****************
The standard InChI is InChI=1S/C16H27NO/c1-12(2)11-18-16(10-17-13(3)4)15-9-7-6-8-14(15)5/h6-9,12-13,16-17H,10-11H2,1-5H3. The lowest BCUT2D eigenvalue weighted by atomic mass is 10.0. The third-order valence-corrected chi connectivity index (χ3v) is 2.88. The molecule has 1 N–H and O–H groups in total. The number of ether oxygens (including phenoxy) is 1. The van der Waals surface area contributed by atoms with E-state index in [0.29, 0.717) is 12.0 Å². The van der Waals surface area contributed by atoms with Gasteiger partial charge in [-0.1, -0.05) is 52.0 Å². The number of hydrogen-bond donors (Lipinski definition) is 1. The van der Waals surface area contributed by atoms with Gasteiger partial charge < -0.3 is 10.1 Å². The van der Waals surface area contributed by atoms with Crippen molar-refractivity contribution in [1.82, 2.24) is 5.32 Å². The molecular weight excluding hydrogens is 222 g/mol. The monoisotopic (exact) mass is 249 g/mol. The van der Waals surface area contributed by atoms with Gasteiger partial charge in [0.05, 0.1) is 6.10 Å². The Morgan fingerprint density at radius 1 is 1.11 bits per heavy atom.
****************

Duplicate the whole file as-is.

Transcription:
The standard InChI is InChI=1S/C16H27NO/c1-12(2)11-18-16(10-17-13(3)4)15-9-7-6-8-14(15)5/h6-9,12-13,16-17H,10-11H2,1-5H3. The lowest BCUT2D eigenvalue weighted by atomic mass is 10.0. The third-order valence-corrected chi connectivity index (χ3v) is 2.88. The molecule has 1 N–H and O–H groups in total. The number of ether oxygens (including phenoxy) is 1. The van der Waals surface area contributed by atoms with E-state index in [0.29, 0.717) is 12.0 Å². The van der Waals surface area contributed by atoms with Gasteiger partial charge in [-0.1, -0.05) is 52.0 Å². The number of hydrogen-bond donors (Lipinski definition) is 1. The van der Waals surface area contributed by atoms with Gasteiger partial charge < -0.3 is 10.1 Å². The van der Waals surface area contributed by atoms with Crippen molar-refractivity contribution in [1.82, 2.24) is 5.32 Å². The molecular weight excluding hydrogens is 222 g/mol. The monoisotopic (exact) mass is 249 g/mol. The van der Waals surface area contributed by atoms with Gasteiger partial charge in [0.05, 0.1) is 6.10 Å². The Morgan fingerprint density at radius 1 is 1.11 bits per heavy atom.